Cavagnole

Play an 18th century party game

In the 18th century, people from high society enjoyed playing party games. The Cavagnole lottery game reached the Moretus circle from the court of Versailles. Our archivist accidentally found the rules in the Plantin archive. Would you like to join in?

This lottery game is originally from Genoa. It became all the craze among the women at the court of Versailles in approx 1730. The nobility and wealthy bourgeoisie in the rest of Western Europe, who modelled themselves on Versailles, soon started to enjoy the game. By the French Revolution, the craze had died out and Cavagnole disappeared into oblivion.

Game rules found by accident

Today, we know of the game thanks to the rare sets of playing cards that survived oblivion. The written rules from the Plantin archive are a unique addition to contemporary knowledge of the party game. Archivist Kristof Selleslach found the rules of the game by chance in the archive series 'without destination'.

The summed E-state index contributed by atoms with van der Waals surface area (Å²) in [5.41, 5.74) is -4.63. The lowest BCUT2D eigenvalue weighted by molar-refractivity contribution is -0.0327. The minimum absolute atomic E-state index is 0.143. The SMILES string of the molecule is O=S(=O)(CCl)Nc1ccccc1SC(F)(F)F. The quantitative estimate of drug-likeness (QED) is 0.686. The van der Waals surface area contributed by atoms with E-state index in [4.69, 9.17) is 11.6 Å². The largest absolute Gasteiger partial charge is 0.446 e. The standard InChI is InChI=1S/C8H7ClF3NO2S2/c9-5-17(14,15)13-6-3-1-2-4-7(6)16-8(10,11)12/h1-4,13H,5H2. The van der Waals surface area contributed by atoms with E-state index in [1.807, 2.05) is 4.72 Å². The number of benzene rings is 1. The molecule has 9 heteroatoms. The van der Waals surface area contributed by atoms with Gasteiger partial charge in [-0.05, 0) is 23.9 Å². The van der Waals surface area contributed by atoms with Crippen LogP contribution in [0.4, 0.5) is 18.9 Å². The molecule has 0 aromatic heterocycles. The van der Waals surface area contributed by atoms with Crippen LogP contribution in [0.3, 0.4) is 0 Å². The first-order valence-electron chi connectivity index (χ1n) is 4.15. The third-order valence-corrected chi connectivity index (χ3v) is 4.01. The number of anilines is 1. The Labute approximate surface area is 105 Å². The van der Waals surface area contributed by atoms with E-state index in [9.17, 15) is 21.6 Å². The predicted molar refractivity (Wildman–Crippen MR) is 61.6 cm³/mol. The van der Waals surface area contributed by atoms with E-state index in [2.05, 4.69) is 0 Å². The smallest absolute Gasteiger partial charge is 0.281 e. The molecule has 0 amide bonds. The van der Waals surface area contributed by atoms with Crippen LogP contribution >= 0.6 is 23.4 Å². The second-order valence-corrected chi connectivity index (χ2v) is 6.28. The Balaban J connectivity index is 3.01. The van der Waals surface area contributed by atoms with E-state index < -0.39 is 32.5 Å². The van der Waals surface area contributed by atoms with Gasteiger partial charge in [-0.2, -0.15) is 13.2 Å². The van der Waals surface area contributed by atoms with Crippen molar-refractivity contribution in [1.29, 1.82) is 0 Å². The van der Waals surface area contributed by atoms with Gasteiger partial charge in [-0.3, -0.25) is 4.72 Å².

Did you know ...
In addition to the corporate archive of the Officina Plantiniana (the printing house of publisher Christophe Plantin and his successors the Moretuses), the Plantin archive also includes the family archive of the Moretus family and related families. Unfortunately, the old order has disappeared. As a result, the Plantin archive has twelve archive boxes with separate archive pieces, the exact record maker of which can no longer be traced. It is unknown which family member wrote out the rules.

 
Spelregels Cavagnole
After the transcription of the game rules, our archivist Kristof Selleslach also tested the game. And he suggested some improvements.
Halverwege het spel leiden de hartens
The 18th century game rules in a contemporary guise
Are you tired of classic games after a few weeks of quarantine? Then play a game from the 18th century!
Museum Plantin-Moretus
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